Thursday night’s State of the Union address is expected to be considerably longer than the first – an 1,100-word message delivered by President George Washington on January 8, 1790. It took him just ten minutes to deliver it.

“There is nothing which can better deserve your patronage than the promotion of Science and Literature,” Washington told the Congress and nation.  “Knowledge is in every country the surest basis of public happiness.

State of the Union addresses have evolved over the years. Washington’s first may have been the shortest – but for over a century, presidents didn’t even deliver them via a speech.

Despite Washington and Adams beginning the tradition of delivering an in-person address, Thomas Jefferson chose to submit his in written form only. Even Teddy Roosevelt, who was known to welcome the spotlight and even keep talking after being shot, delivered the annual report in writing.

It wasn’t until Woodrow Wilson arrived in person to address the joint session of Congress that the tradition tipped back to its original form – and only until Wilson’s stroke necessitated paper and pen delivery rather than a public oration. There’s even some speculation Wilson wasn’t even aware of what was submitted in his name.

The president’s annual message has become high drama and ripe for headlines.

It’s been said that President James Polk’s pronouncement in 1848 of “accounts of the abundance of gold” out west triggered a mass migration in the search for personal fortunes. The California Gold Rush was on.

As the Civil War raged in 1862, President Abraham Lincoln elegantly and eloquently warned of the moment.

“The dogmas of the quiet past are inadequate to the stormy present,” he wrote. The occasion is piled high with difficulty, and we must rise with the occasion. As our case is new, so we must think anew, and act anew. We must disenthrall ourselves, and then we shall save our country.

President Franklin Roosevelt was a man made for media, especially his ability to connect with the American people in his popular fireside chats.

The 1942 State of the Union came just weeks after the nation was thrust into World War II. FDR used theoccasion to articulate why we were fighting a two front battle, boiling it down to what became known as the “Four Freedoms.”

“Freedom of speech and expression…Freedom of every person to worship God in his own way…Freedom from want, which… means economic understandings which will secure to every nation a healthy peacetime life for its inhabitants…Freedom from fear… a world-wide reduction of armaments to such a point … that no nation will be in a position to commit an act of physical aggression against any neighbor—anywhere in the world.”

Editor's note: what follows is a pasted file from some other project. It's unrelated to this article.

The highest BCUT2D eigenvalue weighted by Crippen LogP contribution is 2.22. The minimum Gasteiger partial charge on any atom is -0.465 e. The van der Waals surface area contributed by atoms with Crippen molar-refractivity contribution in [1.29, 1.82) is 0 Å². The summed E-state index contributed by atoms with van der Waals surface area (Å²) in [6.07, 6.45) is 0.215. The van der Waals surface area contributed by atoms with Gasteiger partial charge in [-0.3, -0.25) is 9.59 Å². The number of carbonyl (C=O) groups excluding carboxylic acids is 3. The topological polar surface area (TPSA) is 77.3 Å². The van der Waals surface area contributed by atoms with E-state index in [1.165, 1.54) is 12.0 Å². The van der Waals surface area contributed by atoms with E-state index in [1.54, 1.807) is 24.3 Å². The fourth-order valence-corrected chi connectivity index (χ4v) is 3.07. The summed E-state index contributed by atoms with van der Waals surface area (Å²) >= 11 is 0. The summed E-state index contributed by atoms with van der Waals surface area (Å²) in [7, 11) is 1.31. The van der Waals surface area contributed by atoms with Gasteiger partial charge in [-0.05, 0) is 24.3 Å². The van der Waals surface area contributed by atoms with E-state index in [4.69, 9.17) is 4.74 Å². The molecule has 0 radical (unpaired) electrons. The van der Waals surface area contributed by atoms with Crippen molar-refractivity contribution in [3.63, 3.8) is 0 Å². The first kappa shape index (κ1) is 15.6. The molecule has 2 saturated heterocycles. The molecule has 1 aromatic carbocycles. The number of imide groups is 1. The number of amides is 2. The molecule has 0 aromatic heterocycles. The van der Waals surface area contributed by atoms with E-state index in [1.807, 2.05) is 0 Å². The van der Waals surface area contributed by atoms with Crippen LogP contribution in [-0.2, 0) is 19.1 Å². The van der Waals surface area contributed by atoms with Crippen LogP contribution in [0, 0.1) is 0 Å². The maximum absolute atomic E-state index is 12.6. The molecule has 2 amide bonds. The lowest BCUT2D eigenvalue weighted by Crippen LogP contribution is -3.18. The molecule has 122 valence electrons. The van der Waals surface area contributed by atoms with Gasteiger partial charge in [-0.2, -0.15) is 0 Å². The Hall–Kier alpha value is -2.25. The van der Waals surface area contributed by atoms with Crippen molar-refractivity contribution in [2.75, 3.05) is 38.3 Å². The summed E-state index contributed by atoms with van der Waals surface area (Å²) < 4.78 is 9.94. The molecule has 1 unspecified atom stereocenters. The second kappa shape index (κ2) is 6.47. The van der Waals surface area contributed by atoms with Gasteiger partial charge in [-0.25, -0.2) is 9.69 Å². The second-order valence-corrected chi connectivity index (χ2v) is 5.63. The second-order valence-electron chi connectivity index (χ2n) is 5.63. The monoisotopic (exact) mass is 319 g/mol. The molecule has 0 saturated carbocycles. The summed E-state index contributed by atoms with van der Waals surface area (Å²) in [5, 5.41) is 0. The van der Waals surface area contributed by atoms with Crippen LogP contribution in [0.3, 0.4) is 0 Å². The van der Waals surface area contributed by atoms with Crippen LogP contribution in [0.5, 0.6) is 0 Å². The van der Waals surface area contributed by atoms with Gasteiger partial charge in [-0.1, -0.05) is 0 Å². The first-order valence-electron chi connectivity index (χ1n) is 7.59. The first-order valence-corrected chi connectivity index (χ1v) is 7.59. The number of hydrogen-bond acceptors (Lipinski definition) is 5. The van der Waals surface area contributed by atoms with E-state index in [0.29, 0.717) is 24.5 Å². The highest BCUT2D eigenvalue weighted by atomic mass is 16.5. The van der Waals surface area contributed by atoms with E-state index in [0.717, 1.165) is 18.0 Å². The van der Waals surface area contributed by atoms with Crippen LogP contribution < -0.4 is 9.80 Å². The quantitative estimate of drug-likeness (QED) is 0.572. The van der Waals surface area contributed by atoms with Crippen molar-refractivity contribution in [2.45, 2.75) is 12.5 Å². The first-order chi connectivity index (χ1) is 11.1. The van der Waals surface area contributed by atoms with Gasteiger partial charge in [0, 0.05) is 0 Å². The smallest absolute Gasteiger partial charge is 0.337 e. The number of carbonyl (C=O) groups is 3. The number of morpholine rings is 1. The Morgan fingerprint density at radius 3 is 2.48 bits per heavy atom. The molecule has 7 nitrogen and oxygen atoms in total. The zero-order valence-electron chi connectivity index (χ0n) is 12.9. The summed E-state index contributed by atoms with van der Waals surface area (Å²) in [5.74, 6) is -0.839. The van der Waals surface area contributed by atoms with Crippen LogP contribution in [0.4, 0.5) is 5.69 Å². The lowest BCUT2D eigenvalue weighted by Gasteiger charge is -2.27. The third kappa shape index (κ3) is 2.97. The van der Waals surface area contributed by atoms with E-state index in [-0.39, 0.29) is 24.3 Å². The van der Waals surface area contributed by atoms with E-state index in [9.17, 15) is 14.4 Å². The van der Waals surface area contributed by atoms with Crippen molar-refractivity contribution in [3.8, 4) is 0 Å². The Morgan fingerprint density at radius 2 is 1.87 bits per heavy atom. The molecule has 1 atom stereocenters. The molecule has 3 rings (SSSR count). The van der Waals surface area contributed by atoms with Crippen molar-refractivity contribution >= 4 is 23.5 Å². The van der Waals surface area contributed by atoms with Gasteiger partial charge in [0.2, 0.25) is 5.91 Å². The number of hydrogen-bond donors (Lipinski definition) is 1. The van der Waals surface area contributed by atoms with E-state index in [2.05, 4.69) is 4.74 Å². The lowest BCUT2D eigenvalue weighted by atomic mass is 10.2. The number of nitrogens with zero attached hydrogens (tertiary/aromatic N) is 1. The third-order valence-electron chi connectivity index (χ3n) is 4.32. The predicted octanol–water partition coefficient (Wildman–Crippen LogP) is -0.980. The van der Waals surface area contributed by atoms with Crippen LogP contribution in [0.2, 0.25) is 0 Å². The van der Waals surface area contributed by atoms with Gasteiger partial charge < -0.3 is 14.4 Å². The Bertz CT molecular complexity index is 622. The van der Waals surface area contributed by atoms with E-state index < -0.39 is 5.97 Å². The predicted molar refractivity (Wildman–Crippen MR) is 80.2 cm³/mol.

Curiously, when Richard Nixon delivered the 1973 State of the Union, just weeks after the Supreme Court legalized abortion in every state, the president didn’t even mention it. Instead, Nixon called the state of the union “sound” and “full of promise.”

Fifteen years later, Ronald Reagan addressed the issue of life head on in his 1988 address:

Tonight, I call America—a good nation, a moral people—to charitable but realistic consideration of the terrible cost of abortion on demand. To those who say this violates a woman’s right to control of her own body: Can they deny that now medical evidence confirms the unborn child is a living human being entitled to life, liberty, and the pursuit of happiness?

Let us unite as a nation and protect the unborn with legislation that would stop all Federal funding for abortion and with a human life amendment making, of course, an exception where the unborn child threatens the life of the mother. Our Judeo-Christian tradition recognizes the right of taking a life in self-defense. But with that one exception, let us look to those others in our land who cry out for children to adopt. I pledge to you tonight I will work to remove barriers to adoption and extend full sharing in family life to millions of Americans so that children who need homes can be welcomed to families who want them and love them.

The State of the Union address has been called the most exciting night in Washington, and the most boring one on television. Nevertheless, the speech provides the president with the ultimate bully pulpit to speak directly to the American people. The best ones don’t waste it, utilizing the time to champion noble goals -especially the preservation and protection of innocent preborn life.


Image from Getty.